Almost immediately after US forces overran Baghdad in 2003, they started building large logistical bases, called Forward Operating Bases or FOBs. Not surprisingly, these evolved from austere supply dumps to comparatively lavish posts, with many of the comforts of home. Relatively secure and safe, they serve as the home to maintenance units, administrative units, and pretty much everyone who isn’t going outside the wire on patrols or raids. The denizens of these bases, no longer called REMFs, became known as Fobbits. Given the fairly urban nature of Iraq, even small outposts could quickly come to have some of the creature comforts we Americans like, such as internet access, fast food restaurants, and hot and cold running water.
Afghanistan is a little different. It is a largely agrarian nation, with few troops stationed in the cities. Most of the troops are scattered among small villages, many perched precariously on the sides of the rugged mountains that make up so much of the nation. That tends to lead to a very austere lifestyle.
There is no hot water. The only running water in the camp comes from a 3-inch diameter hose that jets out cold water in fire hydrant fashion. Clothes are washed in buckets, when time permits and the weather cooperates, then strung between tents and dried in the sun.
This is hardly the lap of luxury. Still, almost as soon as Marines or Soldiers start to improve the defenses of a cantonment, they start working on making it just a little more like home. It’s what troops do. The Marines of Alpha Company, 1st Battalion, 3rd Marines, stationed in Helmand province, figured a home cooked meal was a good place to start. So they built a kitchen.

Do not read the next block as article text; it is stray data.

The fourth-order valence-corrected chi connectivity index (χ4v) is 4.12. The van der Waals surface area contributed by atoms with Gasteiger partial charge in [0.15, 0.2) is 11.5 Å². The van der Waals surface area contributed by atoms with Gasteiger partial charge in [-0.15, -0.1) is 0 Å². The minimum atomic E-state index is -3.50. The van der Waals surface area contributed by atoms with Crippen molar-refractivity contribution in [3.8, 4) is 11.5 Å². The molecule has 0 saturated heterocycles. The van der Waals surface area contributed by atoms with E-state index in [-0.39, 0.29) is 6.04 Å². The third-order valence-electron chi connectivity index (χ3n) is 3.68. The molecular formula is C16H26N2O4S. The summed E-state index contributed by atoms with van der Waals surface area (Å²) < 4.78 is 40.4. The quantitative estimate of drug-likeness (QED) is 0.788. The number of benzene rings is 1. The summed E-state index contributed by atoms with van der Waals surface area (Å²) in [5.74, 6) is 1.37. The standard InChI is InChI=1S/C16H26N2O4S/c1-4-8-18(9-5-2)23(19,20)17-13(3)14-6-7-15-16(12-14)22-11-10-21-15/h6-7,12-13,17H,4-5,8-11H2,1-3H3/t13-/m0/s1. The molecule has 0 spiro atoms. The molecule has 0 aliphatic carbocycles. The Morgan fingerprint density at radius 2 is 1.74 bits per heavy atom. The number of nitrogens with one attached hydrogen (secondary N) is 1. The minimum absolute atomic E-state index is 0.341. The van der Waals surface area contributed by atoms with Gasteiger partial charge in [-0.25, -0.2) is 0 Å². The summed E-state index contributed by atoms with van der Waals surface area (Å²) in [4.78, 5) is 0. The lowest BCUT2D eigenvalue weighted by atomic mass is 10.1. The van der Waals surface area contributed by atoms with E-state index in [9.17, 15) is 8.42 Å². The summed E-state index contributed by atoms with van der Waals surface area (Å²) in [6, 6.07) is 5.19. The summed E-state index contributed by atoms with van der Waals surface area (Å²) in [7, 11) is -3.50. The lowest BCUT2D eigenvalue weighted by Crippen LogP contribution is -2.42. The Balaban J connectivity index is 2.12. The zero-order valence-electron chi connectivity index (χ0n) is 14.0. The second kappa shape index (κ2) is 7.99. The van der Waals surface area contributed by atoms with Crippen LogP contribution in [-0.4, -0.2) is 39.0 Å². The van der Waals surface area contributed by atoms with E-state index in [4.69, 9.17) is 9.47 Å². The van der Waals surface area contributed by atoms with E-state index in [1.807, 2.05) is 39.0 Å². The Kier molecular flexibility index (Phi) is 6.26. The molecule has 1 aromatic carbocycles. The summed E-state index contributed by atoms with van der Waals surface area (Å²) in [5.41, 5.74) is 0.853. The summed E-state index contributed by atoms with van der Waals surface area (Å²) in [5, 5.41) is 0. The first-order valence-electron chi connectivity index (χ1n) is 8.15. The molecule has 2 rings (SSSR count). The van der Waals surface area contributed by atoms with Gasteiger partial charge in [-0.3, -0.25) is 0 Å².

“We want to live as comfortably as possible, and dinner is a big deal to all of us. Preparing a meal together, cooking together and eating together – it’s just like family.”
Now, my one wartime experience was something of a contrast to that, but in some ways similar. My unit was a part of the VII Corps, stationed in Germany, and it was never designed or equipped (or trained) to deploy away from Germany. So we weren’t very “expeditionary” in the current cant of the DoD. Just getting to the theater for Desert Storm was a major endeavor. But once we got there, we lived out in the field. We didn’t set up any cantonment areas, just basic tactical bivouacs. Each company of the battalion was separated from the next by about 3 kilometers or so, dispersed to present a less appealing target for SCUDs, artillery, or other weapons. Each company position was basically a circular perimeter of the vehicles, with a couple of tents set up for the troops to sleep in. Not bad, since we were used to just sleeping on the ground when we went to the field, but hardly luxurious. Picking up and moving was not a major challenge. We rarely stayed in one location more than a couple days. And we were always miles from any civilization, or even the nearest road.
Today, units are far more adept at deploying half-way across the globe, but far more likely to operate out of one location for an extended period of time, usually near a local population center. They have the time to not only dig in a significant defense, they have the time to improve the position from a comfort point of view.